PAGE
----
Through the study of The Triangle Shirtwaist Factory fire, pre-service art teachers learn the about interdisciplinary design and the importance of using discipline-specific literacy strategies alongside the materials and methods of their craft. The creativity and enthusiasm with which these pre-service teachers approached the work convinced us that some type of “art-making” in any content area classroom can be a valuable way for students to construct meaning from text.
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The introduction of Western education to Nigeria has brought in its wake great strides toward development. Changes in Benin dates far back to the dawn of the 20th century. This paper investigates the critical role of education in development. The paper integrates interview data collected from bronze casters in Benin. The first section of the paper discusses sustainable development in Nigeria involving an infrastructure that supports accessible educational system and Benin social values. The second part of the paper discusses the present dispensation of bronze casting by Olotan casters of Benin. The paper identifies education as being critical to sustainable development. Some characteristics connected to development in the practice of bronze casting in Benin include visioning, relaxing of age old practices and acceptance of western influences.
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The Exclusion of the Creative Arts from Contracted School Curricula for Teaching the Common Core Standards
Many people would agree the creative arts are essential for children’s education and development. For years, the creative arts were integrated into classroom learning units, especially in the language arts, by using drama, music, and drawing; this was considered good teaching. In this study we examined whether contracted curricula designed for teaching the Common Core State Standards integrated the creative arts into English language arts units for grades 3, 6, and 9. Using content analysis as the method, findings indicate the creative arts are largely absent from these curricula. We argue that school districts with limited financial resources will likely adopt the contracted curricula, and their children will be further disadvantaged because they will not have opportunities to learn with the creative arts when participating in lessons designed to teach the Common Core.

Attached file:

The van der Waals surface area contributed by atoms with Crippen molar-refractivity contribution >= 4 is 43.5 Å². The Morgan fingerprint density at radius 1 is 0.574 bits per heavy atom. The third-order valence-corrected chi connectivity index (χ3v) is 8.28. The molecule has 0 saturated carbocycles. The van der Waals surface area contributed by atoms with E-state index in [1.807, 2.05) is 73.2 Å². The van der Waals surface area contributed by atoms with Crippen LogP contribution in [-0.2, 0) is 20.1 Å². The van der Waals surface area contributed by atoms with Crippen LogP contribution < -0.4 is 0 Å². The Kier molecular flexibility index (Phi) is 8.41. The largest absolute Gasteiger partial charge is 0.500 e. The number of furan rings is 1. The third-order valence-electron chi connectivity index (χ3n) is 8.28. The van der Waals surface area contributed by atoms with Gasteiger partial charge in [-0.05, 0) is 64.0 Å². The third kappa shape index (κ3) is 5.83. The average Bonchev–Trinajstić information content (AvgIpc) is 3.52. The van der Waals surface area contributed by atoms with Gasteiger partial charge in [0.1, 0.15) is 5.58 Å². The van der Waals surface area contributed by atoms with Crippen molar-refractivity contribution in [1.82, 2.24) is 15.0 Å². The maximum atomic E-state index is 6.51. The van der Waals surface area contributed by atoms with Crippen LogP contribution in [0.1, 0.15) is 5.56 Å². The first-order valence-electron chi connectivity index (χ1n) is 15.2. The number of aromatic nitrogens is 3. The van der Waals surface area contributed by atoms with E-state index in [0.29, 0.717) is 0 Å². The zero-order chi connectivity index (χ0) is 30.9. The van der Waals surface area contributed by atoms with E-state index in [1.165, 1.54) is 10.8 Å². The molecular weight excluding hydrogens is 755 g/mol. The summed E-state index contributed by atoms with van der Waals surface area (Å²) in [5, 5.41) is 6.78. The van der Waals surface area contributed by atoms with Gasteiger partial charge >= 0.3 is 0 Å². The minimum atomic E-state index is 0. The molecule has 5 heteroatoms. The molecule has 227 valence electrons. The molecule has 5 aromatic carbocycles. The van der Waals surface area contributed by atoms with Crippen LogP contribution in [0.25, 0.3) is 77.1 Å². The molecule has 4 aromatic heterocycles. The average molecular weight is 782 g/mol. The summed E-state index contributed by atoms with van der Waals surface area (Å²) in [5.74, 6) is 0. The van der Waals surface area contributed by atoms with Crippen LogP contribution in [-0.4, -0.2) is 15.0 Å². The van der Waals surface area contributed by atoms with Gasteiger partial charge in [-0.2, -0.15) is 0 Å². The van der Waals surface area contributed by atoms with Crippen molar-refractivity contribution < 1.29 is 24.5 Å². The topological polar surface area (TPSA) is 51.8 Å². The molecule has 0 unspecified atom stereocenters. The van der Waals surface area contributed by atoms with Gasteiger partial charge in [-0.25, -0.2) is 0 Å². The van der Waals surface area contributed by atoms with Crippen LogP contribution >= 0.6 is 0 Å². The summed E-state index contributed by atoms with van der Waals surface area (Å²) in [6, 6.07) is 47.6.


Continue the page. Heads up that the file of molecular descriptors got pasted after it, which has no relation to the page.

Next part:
Developing the Model of "Pedagogical Art Communication" Using Social Phenomenological Analysis: an Introduction to a Research Method and an Example for its Outcome
Social phenomenological analysis is presented as a research method for musem and art education. After explaining its methodological background, it is shown how this method has been applied in a study of gallery talks or guided tours in art museums: Analyzing the situation by description and interpretation, a model for understanding gallery talks is developed: "Pedagogical Art Communication".
Results: The interplay among the recipient group, the aesthetic object, and educator is characterized by the participants acquiring (i.e. by aesthetic experience) and the educator imparting (especially) knowledge. In the future, art education and museum education need to focus less on dissolving this difference (in the sense of "methods that work") and spend more time on finding ways of sensibly dealing with the difference between imparting and acquirement of art. So the practice would be a pedagogical art communication in which art educators impart what can be imparted (to the extent that it is "impartable"), while at the same time stimulating and enabling the acquirement of knowledge – and, at a broader level, coordinating the interplay of imparting and acquirement in social, performative and spatial dimensions.
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In Drama Education mask work is undertaken and presented as both a methodology and knowledge base. There are numerous workshops and journal articles available for teachers that offer knowledge or implementation of mask work. However, empirical examination of the context or potential implementation of masks as a pedagogical tool remains undeveloped.
On a theoretical level, throughout both ancient and modern drama education and performance, masks have been seen as synonymous to the field of drama. The mask is an iconic theatrical symbol from the times of Socrates to Modern western theatres. Simply put, masks symbolise the adoption of the role and hold a central place in drama across time and culture. Within Drama (as a field in itself), the use of mask have been used by influential drama theorists explicitly in specialist drama training. In schools, however, whilst referenced in official curricula internationally, there is no formal development of pedagogies for mask use in Drama, and little to no research in its potential impact upon the enacted curriculum.
This paper presents some methodologies of ‘how’ to apply masks offered through presenting theoretical, historical knowledge contexts. Two teacher workshops in mask application and pedagogical potentials is also further discussed.
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Author suggests incorporation of brief, informal, yet content-rich classroom history skits as a way to motivate students, generate interest, and ease them into the more "academic" content found in textbooks and primary source documents.